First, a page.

Embracing our "Sputnik moment" is what twenty college teams from around the world are doing as they compete in this year's Solar Decathlon. They are bringing to Washington D.C. some of the most innovative designs and technology to make super-efficient solar homes of the future. But they're not just sci-fi dilettantes... this stuff has real impact.
The Solar Decathlon makes stars of engineers, architects and designers, who investigate the latest technologies to trim the fat of a typical home's energy use -- the University of Maryland's home uses just 29% of the energy a typical home from that state.1 As they work through the process, they develop a lot of real-world skills, from figuring out how to fund their project to working with contractors and figuring out how a house works. This paves the way for many of them to enter into the green jobs market. Members of the team from Cornell's 2005 team formed an architecture and energy consulting called Zero Energy, which brings their Solar Decathlon experience to the marketplace.
Some are even pursuing patents for designs developed for their houses. Inspired by a lecture on campus, the 2007 Maryland Team developed a Liquid Desiccant cooling system that uses a saline solution to cool the house by lowering humidity. The design takes advantage of their material by creating an indoor waterfall that has been a central design feature for both Maryland's 2007 Solar Decathlon and the present team. Their design was so popular that after the 2007 decathlon, the team decided it was time to make a business plan and apply for a patent. As they await their patent, the 2011 Maryland team is experimenting with the liquid desiccant in their solar home. Their design uses two liquid desiccant waterfalls inside the house to dehumidify household air and uses heat captured by the solar thermal system to process and reuse the desiccant in the waterfalls. (read the whole story on their blog)
They've also incorporated water into their design in innovative ways, which we featured in our recent webisode:
In addition to the liquid desiccant system, the team has also used a Energy Recovery Ventilator (ERV), a commercially available product from Ultimate Air, which provides ventilation and air filtration while moderating the heat and moisture exchange from the outside air. The HVAC system will contribute to Maryland's energy savings considerably. The house is so efficient that its solar panels provide all the energy it needs on a yearly basis.
So, despite the president's reticence to trot out his green jobs agenda last week, many people are forging ahead. According to a recent report by Bracken Hendricks at the Center for American Progress, we'd be remiss not to see opportunities in the field. Some highlights from their report:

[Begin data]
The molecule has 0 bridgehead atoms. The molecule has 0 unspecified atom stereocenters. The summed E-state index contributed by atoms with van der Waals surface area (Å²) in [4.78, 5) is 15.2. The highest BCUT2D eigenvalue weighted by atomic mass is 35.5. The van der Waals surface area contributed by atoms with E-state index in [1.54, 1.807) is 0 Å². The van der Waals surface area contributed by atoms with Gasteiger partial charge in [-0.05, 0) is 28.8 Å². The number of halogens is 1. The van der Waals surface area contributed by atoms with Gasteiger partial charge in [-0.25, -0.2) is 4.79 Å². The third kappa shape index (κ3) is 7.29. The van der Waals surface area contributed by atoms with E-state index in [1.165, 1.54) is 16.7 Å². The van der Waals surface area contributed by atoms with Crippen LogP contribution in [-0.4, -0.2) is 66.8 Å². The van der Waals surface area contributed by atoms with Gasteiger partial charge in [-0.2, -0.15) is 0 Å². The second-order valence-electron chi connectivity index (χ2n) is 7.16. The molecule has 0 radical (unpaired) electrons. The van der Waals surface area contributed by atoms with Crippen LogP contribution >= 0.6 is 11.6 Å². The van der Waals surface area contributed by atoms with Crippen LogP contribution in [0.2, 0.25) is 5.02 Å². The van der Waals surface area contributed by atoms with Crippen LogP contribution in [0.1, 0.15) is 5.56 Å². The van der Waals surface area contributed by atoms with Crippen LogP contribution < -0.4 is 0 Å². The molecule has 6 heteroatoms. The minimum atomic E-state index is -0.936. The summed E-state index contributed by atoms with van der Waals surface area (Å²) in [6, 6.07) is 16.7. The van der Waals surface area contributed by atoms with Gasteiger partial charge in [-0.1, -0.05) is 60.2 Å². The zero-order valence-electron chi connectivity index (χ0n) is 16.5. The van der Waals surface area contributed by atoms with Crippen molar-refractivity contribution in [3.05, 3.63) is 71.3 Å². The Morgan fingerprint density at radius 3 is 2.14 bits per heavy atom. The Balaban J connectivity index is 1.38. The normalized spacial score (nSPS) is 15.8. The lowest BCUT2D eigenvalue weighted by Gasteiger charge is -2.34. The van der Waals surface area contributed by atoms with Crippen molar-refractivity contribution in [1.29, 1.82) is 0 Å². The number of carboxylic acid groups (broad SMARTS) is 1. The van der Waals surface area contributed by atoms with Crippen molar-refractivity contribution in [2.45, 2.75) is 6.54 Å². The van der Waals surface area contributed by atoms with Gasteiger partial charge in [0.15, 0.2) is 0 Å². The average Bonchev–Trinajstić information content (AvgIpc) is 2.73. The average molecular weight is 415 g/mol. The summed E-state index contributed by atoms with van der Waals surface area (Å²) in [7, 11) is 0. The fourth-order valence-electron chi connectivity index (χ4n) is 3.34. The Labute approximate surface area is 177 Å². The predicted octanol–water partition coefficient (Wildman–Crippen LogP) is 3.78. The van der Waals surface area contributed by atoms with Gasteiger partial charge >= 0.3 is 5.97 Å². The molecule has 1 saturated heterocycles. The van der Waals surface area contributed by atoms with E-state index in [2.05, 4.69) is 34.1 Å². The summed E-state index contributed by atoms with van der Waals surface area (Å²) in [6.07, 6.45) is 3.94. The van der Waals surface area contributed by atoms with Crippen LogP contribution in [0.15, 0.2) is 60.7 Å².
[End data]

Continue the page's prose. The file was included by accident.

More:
- If we retrofitted 40% of the nation's residential and commercial building stock, we would create 625,000 jobs in 10 years and generate64 billion per year in cost savings for U.S. energy ratepayers (about300 to1,200/family)
- Modern retrofitting techniques and technologies can reduce energy use by up to 40% per home, on average that translates to a savings of760/year.
- The proposed efficiency incentive program, Home Star establishes a two year6 billion dollar rebate program providing direct consumer incentives for homeowners to purchase energy saving upgrades in single-family homes and would create 186,000 jobs.
Even more importantly, efficiency retrofit jobs can't be shipped overseas. Workers here in the U.S. can perform this work, as long as training programs -- like the Solar Decathlon -- continue to inspire the next generation of workers to enter the clean energy economy. Planet Forward is highlighting their work for the whole month of September and I hope you will join us. Go over to Planet Forward's Solar Decathlon page and check out some of the teams who have put together innovative, beautiful homes -- would you live in one of those homes? Vote for your favorite and help them get on TV! We will feature the winner of our voting contest on PBS's Nightly Business Report.
1 The average house in Maryland uses 100.5 million BTU per year according to the EIA (household data from US Census) and, according to the specs provided to Planet Forward by the Maryland team, their house uses just 30 million BTU/year.